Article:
Beginning in 2017, each Blaine High School (BHS) graduate will know how to perform CPR and use automatic external defibrillators (AEDs). The Blaine school board approved the teaching of the health-saving techniques at its regular board meeting on November 25. The policy brings BHS into compliance with recent state legislation requiring CPR instruction for high school students beginning with the graduating class of 2017.
“Each student is already required to take a health and fitness class, and this policy makes CPR training a part of that class,” superintendent Ron Spanjer said in a phone interview. Signed into law in May, students are not required to gain CPR certification, so the required course at BHS will likely be an overview, said Spanjer, adding that the option to gain certification might be added in the future.
“We’ll see how it plays forward,” he said.
Student CPR programs are already mandatory in seven states, and Texas and Arizona passed similar legislation earlier this year.
At the November 25 meeting the school board also heard an update on the capital improvement project, and began preliminary planning for future capital improvements campus-wide.
“We’re substantially complete,” said operations manager Jim Kenoyer in a phone interview regarding the renovation of the science building and life skills classrooms. “Everything in the building is operational, and an independent engineer is going through all the systems to make sure they’re working properly.”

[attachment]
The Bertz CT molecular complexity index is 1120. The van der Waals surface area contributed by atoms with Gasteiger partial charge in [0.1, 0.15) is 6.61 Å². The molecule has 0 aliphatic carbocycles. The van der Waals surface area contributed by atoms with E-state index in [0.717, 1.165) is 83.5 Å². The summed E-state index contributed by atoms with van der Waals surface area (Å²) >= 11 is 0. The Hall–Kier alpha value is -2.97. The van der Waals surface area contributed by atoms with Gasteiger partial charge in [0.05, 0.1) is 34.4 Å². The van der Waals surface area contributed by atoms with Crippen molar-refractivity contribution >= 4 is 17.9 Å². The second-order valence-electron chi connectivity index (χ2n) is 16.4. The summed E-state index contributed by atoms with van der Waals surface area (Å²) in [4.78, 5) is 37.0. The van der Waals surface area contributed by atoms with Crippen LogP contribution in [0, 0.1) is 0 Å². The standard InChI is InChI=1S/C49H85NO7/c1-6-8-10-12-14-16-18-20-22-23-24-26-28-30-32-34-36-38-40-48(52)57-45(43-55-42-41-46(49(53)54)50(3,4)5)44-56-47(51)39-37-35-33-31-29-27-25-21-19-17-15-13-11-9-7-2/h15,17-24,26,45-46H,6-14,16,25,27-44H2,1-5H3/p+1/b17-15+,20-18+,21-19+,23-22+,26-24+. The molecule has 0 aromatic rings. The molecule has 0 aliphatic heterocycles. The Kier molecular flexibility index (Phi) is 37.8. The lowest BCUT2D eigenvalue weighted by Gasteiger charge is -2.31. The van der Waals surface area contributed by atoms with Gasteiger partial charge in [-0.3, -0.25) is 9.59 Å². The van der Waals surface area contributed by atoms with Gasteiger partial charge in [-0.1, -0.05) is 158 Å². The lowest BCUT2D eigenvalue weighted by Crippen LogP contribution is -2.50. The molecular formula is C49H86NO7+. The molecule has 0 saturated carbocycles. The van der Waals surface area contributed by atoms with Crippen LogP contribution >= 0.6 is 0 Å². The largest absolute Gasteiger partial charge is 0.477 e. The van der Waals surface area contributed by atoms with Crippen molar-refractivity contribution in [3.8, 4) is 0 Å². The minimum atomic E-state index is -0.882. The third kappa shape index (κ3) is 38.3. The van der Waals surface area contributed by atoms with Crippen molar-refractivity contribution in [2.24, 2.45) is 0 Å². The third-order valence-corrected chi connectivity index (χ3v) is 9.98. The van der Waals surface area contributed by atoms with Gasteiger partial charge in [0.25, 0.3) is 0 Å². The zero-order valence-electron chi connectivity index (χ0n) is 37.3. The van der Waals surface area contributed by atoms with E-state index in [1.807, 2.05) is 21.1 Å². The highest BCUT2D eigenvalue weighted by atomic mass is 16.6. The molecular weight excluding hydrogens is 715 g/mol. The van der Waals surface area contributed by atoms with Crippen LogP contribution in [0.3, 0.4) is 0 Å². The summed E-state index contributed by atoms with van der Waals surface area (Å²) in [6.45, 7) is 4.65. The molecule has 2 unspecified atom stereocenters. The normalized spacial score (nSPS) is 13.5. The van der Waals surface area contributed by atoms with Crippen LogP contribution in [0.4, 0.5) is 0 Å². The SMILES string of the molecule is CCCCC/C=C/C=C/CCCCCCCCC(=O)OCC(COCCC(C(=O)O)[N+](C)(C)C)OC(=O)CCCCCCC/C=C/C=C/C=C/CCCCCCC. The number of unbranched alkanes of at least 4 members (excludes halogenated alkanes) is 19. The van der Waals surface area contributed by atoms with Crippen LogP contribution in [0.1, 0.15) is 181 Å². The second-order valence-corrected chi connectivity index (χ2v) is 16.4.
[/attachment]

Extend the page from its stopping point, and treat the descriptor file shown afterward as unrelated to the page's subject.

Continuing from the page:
Temporary insulation surrounding the external louvers at the heating/cooling system air intakes will be replaced with permanent insulation this week.
“The supplier is late getting it to us,” Kenoyer said.
Engineers and architects are in the process of completing as-built drawings and operations manuals for all the building’s systems. The school board will sign off on the project when those are complete.
The renovations were the result of a bond measure that voters passed in February 2012. Prior to issuing that bond, the school district attempted to pass two other initiatives that failed to gain at least 60 percent of voter approval.
According to a school board report, upgrades to the high school facility are the highest priority for future capital improvements. Expanded facilities to meet the needs of an all-day, everyday kindergarten and a number of roofing and parking lot resurfacing issues are also priorities for future capital improvements. The board has tasked Spanjer with enlisting a Facility Review Task Force during the 2013/13 school year, with the ultimate goal of summarizing facility needs.
“The facility as a whole is past its prime,” Spanjer said, referring to the high school. “Through the 2008 and 2011 bonding, nobody disagreed that [upgrades to the high school] needed to be done. It was just a matter of timing.”
The 2012 bond is scheduled to be paid off by 2016. Any future bonds are not contemplated until the 2018/19 school year at the earliest Even if a bond measure supporting upgrades to the high school were approved in the next 12-18 months, a new high school would not be completed until the 2018/19 school year at the earliest, Spanjer said.
“It takes time to plan that out, so we’re getting the planning started now,” he said. “That conversation will be ongoing.”
The school board also recognized the work of Sabrina Ooms, Lane Renskers, Branden Millsap and Todd Berge who volunteer as EMTs at football games.
“While we’ve been fortunate that there haven’t been many injuries at football games over the years, it’s reassuring to know the team is there and we appreciate their constancy,” school board chair Susan Holmes said.
* Corrections added December 6, 2013. We regret the errors.